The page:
Biomedical Technology Resources
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National Magnetic Resonance Facility at Madison

John L. Markley, Ph.D.

Center Overview

The National Magnetic Resonance Facility at Madison (NMRFAM) is a resource for biomolecular nuclear magnetic resonance (NMR) spectroscopy. NMRFAM aims to expand the frontiers of biomolecular NMR spectroscopy through resource technology and development programs in the important areas of (1) high throughput determination of structures and functions of smaller proteins and RNA molecules, (2) technology for investigating the structure and dynamics of challenging systems, including complexes, membrane proteins, paramagnetic proteins, and larger RNA molecules, and (3) efficient approaches to metabolomics and natural product analysis.

With the goal of broadening the scope of its scientific activities, NMRFAM hosts distinguished visiting scientists working in areas related to its research technology and development projects. NMRFAM develops and disseminates advanced approaches that cover all steps in biomolecular NMR investigations and offers start-to-finish support for biomedical NMR investigations with assistance in one or more of the following steps:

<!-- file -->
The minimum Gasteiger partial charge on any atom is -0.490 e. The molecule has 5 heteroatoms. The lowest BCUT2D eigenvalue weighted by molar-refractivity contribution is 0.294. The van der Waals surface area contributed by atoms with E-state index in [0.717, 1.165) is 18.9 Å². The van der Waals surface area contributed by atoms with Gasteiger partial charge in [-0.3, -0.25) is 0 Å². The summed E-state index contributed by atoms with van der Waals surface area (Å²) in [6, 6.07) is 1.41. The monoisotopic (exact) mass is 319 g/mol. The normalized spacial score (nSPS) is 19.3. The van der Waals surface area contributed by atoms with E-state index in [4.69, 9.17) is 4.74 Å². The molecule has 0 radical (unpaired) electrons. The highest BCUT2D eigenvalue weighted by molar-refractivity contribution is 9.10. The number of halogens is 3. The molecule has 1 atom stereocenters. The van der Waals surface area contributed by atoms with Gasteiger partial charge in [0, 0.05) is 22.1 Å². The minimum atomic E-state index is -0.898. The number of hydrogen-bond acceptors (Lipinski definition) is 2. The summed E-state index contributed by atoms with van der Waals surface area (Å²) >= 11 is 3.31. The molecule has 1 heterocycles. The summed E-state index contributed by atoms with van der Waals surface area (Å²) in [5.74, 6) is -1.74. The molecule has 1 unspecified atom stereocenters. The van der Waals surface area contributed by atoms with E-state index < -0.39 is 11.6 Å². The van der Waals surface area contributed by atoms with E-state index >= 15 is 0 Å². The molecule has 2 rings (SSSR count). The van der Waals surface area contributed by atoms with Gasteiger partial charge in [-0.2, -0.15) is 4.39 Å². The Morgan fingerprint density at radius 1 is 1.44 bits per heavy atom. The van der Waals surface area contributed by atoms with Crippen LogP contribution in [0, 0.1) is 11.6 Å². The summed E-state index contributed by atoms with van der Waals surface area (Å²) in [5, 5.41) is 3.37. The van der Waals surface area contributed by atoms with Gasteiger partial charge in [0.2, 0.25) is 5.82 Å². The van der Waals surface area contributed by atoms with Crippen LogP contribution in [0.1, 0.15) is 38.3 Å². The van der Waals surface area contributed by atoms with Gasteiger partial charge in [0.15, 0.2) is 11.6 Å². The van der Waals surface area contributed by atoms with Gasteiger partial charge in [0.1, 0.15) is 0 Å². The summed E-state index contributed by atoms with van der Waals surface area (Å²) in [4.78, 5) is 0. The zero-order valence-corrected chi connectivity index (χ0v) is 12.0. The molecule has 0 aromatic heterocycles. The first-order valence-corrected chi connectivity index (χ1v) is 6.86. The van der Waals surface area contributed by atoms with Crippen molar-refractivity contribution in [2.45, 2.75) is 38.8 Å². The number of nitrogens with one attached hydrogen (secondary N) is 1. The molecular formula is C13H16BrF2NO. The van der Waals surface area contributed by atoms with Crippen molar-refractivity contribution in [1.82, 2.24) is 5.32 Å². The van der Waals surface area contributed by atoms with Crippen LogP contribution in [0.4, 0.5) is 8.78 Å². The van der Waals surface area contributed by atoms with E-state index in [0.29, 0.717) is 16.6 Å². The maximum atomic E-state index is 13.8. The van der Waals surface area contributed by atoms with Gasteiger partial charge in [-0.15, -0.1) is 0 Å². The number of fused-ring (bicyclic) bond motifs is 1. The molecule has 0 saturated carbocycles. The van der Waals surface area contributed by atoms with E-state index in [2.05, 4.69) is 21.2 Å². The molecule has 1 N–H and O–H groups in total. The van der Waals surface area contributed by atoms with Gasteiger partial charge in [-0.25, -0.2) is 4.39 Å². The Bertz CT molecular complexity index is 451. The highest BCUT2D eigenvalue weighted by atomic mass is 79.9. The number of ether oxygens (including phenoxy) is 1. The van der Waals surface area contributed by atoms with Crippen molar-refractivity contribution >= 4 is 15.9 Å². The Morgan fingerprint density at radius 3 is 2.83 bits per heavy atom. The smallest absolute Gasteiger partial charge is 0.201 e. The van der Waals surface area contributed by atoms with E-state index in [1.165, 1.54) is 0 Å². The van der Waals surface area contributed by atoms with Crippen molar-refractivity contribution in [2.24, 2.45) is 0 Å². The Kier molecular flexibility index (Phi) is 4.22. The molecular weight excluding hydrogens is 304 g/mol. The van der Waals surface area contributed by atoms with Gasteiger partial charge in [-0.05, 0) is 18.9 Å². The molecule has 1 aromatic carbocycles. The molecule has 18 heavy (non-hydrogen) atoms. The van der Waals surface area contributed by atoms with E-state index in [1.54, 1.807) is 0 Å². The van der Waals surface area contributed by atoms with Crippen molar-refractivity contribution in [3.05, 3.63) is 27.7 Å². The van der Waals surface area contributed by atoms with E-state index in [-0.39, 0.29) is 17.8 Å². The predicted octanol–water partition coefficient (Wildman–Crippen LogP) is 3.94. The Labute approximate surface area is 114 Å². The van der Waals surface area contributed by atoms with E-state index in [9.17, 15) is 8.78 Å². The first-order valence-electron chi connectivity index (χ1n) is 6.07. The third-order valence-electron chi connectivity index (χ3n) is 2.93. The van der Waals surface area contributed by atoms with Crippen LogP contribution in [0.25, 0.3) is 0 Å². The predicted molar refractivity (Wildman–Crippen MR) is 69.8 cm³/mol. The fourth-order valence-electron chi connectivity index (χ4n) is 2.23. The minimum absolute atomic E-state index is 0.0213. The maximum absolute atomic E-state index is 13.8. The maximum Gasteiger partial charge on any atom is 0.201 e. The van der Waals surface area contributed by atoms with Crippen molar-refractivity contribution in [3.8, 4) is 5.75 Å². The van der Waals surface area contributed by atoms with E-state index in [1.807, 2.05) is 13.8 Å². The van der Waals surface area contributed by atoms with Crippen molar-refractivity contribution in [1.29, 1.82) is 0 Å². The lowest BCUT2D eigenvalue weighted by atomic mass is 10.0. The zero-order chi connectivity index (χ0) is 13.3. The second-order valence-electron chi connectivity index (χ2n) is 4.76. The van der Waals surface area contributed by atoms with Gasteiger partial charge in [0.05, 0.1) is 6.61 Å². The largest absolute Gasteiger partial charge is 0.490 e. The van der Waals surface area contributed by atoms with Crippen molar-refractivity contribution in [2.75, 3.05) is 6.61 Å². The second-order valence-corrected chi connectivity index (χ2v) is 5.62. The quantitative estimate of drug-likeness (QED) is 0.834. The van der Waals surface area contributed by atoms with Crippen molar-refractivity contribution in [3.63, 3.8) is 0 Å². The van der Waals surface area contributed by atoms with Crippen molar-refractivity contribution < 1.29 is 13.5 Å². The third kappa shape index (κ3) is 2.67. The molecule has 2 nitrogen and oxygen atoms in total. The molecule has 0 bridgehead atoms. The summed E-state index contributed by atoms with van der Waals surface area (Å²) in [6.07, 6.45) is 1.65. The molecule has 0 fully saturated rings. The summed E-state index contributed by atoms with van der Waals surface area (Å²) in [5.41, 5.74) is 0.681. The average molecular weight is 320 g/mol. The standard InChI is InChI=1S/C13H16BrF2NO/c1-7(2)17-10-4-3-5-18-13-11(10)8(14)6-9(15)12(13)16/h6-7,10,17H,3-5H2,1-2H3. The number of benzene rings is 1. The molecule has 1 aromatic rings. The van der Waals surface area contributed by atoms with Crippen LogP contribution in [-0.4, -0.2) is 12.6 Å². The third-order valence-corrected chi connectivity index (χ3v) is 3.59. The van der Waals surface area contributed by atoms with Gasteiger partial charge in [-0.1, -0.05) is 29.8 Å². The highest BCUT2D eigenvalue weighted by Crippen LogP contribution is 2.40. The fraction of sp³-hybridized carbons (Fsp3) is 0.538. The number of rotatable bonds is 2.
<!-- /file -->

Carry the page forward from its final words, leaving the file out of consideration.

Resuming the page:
1. strategy evaluation and experiment design,
  2. sample preparation,
  3. feasibility studies,
  4. data collection,
  5. data analysis and structure determination,
  6. data validation and deposition, and
  7. manuscript preparation.

NMRFAM receives partial support from the Biochemistry Department and the University of Wisconsin-Madison. Historically this has included 20% matching support for instrumentation. User fees provide cost recovery for liquid nitrogen, liquid helium, and routine maintenance.

Impact on Human Health

Biomolecular nuclear magnetic resonance spectroscopy is the single approach that offers the most detailed information about biomolecules in solution, the milieu in which they normally function. NMR enables the discovery of three-dimensional structure, molecular dynamics, and molecular interactions-factors that reveal how biological systems work, are impacted by genetic and environmental factors, and respond to drugs.